The parents of the student argued that the suspension infringed on their son’s First Amendment right to free speech, and their own Fourteenth Amendment right to raise their child as they see fit. Both of these arguments were rejected.

It is well-settled under both United States Supreme Court precedent (Tinker v. Des Moines Indep. Cmty. Sch. Dist., 396 U.S. 503 (1969)) and Second Circuit precedent, that school officials are not per se barred from disciplining a student for off-campus speech. In Tinker, a school’s restriction on students wearing black arm-bands in silent protest of the Vietnam War was held to violate free speech. Based thereon, the Second Circuit has set forth the following test for when students may be disciplined for off-campus speech:

[If the speech is] reasonably understood as urging or favoring violent conduct where (1) there was a reasonably foreseeable risk that the speech would come to the attention of the school officials, and (2) there was a reasonably foreseeable risk that it would materially and substantially disrupt the work and discipline of the school. See Wisniewski v. Bd. of Educ., 494 F.3d 34, 38–40 (2d Cir. 2007).

Here, the text conversation essentially consisted of two students discussing the violent acts they wanted to commit against another student. Joking or not, the conversation described such acts in detail, contained references to a gun, as well as to another unrelated student who was seriously injured in a violent assault only weeks earlier. One of the two parties to the conversation forwarded it to a third student, and it was ultimately seen by the student being threatened. The threatened student became visibly upset and began crying. The fact that one of the two actors forwarded this conversation, among other things, made it even more clear that (1) it was reasonably foreseeable that the speech would come to the attention of school officials, and (2) that it would substantially disrupt the work and discipline of the school.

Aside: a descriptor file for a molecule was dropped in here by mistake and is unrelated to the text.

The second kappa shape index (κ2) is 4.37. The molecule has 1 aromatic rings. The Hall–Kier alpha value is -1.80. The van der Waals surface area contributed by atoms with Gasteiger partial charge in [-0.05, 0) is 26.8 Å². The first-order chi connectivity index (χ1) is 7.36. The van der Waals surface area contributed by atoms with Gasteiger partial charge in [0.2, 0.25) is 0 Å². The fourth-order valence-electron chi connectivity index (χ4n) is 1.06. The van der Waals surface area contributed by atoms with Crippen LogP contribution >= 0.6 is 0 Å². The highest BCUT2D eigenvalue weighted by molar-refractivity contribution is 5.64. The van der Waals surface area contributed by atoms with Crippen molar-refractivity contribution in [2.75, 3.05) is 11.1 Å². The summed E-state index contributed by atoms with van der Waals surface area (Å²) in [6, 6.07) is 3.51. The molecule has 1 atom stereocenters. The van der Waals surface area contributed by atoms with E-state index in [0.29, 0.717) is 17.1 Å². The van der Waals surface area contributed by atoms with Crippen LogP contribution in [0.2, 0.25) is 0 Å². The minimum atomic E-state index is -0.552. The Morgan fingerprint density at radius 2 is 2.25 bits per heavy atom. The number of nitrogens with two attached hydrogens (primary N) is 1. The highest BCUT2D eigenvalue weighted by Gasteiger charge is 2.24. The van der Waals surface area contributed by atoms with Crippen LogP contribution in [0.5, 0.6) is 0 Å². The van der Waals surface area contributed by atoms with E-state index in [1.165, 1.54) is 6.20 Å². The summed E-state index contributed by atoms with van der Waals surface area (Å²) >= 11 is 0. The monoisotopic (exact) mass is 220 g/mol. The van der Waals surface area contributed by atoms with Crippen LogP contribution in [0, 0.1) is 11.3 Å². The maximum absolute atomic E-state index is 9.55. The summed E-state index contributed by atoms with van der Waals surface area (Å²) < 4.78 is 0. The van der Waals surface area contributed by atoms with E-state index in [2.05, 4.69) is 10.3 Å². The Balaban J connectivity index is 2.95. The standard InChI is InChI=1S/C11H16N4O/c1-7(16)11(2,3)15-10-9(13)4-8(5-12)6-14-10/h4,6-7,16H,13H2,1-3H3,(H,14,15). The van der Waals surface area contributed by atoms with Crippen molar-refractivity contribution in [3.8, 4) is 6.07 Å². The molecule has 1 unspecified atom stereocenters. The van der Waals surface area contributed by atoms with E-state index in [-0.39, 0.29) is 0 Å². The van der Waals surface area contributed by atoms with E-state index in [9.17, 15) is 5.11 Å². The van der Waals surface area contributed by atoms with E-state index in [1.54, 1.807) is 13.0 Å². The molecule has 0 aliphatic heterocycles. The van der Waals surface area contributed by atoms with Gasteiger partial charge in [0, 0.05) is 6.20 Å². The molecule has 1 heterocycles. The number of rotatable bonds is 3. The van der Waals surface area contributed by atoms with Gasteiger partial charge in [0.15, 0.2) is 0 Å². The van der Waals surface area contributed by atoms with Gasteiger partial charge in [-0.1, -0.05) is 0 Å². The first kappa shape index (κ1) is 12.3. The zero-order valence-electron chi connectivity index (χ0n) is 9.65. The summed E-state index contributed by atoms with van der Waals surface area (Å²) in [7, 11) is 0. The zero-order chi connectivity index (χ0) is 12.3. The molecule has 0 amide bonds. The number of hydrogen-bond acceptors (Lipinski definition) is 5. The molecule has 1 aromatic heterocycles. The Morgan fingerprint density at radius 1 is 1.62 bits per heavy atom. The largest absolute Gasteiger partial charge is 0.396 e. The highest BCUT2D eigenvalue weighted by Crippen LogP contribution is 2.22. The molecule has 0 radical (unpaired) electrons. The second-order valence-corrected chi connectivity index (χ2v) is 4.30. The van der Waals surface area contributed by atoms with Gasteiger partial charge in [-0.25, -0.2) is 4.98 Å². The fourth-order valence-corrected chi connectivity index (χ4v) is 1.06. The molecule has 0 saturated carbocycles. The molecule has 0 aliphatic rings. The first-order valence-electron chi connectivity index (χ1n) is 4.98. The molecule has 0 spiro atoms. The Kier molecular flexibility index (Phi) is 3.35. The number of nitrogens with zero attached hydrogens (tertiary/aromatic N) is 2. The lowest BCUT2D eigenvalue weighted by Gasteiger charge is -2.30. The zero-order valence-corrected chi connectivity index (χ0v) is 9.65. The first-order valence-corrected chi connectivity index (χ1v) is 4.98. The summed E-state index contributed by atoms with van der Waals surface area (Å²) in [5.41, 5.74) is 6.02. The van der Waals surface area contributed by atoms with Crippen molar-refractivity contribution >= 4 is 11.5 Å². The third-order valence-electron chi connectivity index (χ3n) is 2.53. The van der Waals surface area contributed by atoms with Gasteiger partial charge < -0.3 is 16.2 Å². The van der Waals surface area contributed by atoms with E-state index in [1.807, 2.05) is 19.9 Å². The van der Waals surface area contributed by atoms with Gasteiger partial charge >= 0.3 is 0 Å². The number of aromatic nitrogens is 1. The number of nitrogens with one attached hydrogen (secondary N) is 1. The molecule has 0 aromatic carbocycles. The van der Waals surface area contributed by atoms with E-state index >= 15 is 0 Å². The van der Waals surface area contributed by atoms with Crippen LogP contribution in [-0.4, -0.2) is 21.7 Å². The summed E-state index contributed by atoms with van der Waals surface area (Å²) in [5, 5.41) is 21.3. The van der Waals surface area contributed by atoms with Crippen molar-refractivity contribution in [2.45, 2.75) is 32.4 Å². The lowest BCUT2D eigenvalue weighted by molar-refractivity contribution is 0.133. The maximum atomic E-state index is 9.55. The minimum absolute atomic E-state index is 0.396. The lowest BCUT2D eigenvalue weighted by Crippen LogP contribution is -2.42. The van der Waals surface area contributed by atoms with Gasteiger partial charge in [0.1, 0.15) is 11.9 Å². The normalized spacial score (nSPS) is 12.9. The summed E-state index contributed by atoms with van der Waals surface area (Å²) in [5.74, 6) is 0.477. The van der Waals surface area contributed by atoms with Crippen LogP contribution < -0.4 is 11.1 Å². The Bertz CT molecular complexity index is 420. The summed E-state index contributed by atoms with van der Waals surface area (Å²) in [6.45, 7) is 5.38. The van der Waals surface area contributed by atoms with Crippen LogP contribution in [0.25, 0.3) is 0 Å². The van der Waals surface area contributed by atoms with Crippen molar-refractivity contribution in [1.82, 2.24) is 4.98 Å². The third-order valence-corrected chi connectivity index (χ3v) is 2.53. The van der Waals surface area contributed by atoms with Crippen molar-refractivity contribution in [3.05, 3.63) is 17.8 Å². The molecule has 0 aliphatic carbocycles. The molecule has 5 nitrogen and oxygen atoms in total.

Moreover, the court recognized the enormous liability the school would be subject to if it was privy to these texts, did nothing, and then the acts came to fruition. As a result, the First Amendment claims were dismissed.

With respect to the parents’ Fourteenth Amendment claim that the district’s suspension of their son for off-campus conduct infringed upon their right to raise their child, the parents never submitted any opposition to the district’s motion, thereby lessening the burden upon the district. Further, the mother testified at her deposition that the district’s school-based discipline did not interfere with her ability to impose her own home-based punishment. As a result, this claim was also dismissed.